Feb 4 (Reuters) - KFC parent Yum Brands Inc said it is monitoring the return of bird flu in its top market of China, and while it has not seen a meaningful impact on national sales, hard hit areas have experienced some softening in demand.
“Same-store sales results haven’t been quite as strong in some of the areas where reported cases of flu have been more pronounced,” Yum Chief Financial Officer Patrick Grismer said on Tuesday on a conference call with analysts.
State news agency Xinhua said on Feb. 3 the country has reported more than 100 human H7N9 avian flu cases this year, including over 20 deaths, with Zhejiang and Guangdong provinces most affected.
“As you would expect, we’re monitoring the situation closely,” Grismer said.
Yum gets more than half of its overall sales in China, where most of its more than 6,200 restaurants are KFCs.
Yum on Monday reported better-than-expected fourth-quarter earnings, even as China sales at established restaurants fell 4 percent, a figure including an estimated decline of 4 percent at KFC and 5 percent growth at Pizza Hut Casual Dining.
The fast-food company has been fighting to boost consistent sales growth in China, where a food safety scare and the first wave of the H7N9 avian flu outbreak hurt sales last year.
“It’s early days and we don’t know what we don’t know,” David Novak, Yum’s chairman and chief executive, said of the resurgent avian flu in China. “Right now, we’re just not seeing much.”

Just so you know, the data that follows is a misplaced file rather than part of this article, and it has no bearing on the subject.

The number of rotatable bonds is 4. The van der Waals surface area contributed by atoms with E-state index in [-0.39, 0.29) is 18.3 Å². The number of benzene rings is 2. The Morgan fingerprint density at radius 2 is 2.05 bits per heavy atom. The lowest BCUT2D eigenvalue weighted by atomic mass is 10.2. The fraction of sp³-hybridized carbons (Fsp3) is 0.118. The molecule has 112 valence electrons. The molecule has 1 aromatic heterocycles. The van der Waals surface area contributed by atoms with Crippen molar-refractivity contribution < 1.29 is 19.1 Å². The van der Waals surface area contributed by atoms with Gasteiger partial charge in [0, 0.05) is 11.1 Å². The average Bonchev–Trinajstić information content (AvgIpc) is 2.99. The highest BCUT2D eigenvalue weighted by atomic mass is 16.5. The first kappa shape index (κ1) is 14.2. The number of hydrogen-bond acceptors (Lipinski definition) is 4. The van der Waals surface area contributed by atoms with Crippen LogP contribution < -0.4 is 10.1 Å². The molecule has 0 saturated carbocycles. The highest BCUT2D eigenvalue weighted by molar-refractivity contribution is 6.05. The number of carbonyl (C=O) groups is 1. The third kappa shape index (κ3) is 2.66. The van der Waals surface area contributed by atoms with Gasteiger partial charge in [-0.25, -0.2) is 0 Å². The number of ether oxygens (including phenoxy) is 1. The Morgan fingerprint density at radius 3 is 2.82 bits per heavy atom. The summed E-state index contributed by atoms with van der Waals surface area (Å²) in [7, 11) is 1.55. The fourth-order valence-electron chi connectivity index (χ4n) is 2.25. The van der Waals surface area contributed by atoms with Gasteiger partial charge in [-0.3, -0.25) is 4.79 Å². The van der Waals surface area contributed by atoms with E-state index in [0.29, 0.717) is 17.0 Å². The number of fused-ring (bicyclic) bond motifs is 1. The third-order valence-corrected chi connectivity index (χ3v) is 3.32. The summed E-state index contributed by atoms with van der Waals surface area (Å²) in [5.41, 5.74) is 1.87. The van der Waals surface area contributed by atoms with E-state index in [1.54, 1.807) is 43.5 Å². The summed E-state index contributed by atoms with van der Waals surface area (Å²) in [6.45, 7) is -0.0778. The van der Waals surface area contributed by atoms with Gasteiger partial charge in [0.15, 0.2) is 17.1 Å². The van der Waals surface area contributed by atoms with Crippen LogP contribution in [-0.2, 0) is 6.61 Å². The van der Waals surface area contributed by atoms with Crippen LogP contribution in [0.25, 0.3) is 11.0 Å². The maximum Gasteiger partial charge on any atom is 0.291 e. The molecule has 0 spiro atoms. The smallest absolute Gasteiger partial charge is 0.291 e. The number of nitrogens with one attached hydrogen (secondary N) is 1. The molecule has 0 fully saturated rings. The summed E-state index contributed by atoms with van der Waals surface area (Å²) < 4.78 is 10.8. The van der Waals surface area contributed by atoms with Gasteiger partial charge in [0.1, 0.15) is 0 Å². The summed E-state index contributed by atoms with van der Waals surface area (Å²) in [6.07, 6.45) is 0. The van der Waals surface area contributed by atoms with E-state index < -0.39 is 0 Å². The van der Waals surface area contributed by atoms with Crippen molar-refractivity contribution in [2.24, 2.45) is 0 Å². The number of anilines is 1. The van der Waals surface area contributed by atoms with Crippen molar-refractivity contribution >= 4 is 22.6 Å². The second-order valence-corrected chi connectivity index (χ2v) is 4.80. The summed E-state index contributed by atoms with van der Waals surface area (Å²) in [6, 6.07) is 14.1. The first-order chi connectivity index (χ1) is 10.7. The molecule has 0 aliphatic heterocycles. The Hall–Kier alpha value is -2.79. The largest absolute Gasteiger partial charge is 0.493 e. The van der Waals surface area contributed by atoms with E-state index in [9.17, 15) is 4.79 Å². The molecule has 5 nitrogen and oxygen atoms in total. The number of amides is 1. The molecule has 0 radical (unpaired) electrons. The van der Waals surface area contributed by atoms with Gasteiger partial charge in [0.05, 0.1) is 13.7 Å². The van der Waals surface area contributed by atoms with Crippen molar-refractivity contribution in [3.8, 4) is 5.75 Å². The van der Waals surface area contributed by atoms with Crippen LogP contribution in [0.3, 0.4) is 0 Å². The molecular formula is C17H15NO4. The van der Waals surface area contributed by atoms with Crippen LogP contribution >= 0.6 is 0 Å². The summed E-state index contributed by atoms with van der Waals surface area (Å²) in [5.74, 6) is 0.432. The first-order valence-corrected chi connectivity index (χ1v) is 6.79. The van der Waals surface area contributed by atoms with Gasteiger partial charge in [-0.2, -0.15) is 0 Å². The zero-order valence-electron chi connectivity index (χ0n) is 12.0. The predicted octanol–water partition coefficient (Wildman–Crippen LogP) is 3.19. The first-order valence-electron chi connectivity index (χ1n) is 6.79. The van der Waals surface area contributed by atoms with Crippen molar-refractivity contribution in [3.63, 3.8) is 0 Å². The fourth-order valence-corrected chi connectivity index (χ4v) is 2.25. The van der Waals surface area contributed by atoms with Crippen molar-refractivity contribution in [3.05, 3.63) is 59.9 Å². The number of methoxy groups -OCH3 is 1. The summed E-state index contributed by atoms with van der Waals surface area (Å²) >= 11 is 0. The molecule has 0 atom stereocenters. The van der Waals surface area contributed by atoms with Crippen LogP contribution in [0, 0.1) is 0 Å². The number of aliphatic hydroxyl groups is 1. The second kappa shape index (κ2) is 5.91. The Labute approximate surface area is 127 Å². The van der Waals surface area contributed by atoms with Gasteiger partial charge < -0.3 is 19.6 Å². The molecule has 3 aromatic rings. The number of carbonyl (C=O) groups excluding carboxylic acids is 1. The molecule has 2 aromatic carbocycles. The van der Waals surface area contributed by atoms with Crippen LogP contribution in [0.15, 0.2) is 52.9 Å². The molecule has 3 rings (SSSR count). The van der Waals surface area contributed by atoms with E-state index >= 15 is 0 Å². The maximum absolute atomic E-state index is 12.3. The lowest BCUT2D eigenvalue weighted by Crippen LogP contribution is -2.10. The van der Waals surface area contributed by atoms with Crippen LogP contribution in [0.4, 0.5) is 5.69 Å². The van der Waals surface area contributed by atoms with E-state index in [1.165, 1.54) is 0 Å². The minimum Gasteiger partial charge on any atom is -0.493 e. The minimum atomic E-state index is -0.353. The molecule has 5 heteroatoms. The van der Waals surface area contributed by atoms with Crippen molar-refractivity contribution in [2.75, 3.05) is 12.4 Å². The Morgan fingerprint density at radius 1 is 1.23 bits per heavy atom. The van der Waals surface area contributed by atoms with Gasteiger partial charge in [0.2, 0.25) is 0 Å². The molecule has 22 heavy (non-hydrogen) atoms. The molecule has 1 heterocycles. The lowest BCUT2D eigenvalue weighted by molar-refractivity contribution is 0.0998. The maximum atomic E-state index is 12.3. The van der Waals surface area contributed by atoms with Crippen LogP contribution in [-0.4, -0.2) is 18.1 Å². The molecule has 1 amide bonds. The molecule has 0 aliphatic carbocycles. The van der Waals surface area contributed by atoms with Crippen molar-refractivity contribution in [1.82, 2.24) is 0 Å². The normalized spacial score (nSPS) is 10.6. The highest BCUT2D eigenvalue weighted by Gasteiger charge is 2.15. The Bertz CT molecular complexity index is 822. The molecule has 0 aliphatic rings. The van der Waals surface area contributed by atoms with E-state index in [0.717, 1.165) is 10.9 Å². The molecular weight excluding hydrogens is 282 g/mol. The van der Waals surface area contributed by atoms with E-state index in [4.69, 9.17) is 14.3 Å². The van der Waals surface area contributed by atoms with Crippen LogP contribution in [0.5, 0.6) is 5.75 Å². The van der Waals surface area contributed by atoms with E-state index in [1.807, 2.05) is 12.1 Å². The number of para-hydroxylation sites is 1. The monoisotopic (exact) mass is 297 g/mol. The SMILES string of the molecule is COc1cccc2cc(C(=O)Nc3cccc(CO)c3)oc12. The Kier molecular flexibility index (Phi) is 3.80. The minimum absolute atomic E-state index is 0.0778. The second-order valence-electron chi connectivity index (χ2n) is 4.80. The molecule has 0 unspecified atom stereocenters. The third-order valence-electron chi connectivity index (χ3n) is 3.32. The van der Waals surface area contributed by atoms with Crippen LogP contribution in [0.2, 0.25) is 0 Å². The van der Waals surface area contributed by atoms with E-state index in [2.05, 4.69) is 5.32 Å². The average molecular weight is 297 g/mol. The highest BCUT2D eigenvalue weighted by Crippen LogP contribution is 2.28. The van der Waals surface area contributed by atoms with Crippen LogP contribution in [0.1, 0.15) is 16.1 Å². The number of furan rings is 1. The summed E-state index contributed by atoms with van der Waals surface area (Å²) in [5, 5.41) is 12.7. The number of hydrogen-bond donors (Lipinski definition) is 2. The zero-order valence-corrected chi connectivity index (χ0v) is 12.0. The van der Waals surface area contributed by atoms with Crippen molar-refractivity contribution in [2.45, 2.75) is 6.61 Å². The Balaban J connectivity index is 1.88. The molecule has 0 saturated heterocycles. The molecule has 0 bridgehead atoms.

Novak said 2014 would be a strong bounce-back year for Yum, and repeated the company’s forecast for earnings per share growth of at least 20 percent this year. Investors betting on Yum’s comeback sent shares up 8.3 percent to $71.66 in trading on the New York Stock Exchange.
During the company’s earnings conference call, analysts repeatedly pressed executives for more details on the potential for bird flu to again depress Yum’s China sales and to further delay its recovery there.
In particular, they noted that Yum China chicken supplier Tyson Foods Inc on Friday said concern about the return of avian flu in China threatens to further hamper demand, which is still weak due to a softening economy, food safety concerns and bird flu.
Tyson said demand for chicken is down as much as 30 percent in China, resulting in a substantial oversupply of chicken.
Yum executives said Tyson is among its roughly 30 chicken suppliers in China and declined to respond to that company’s comments.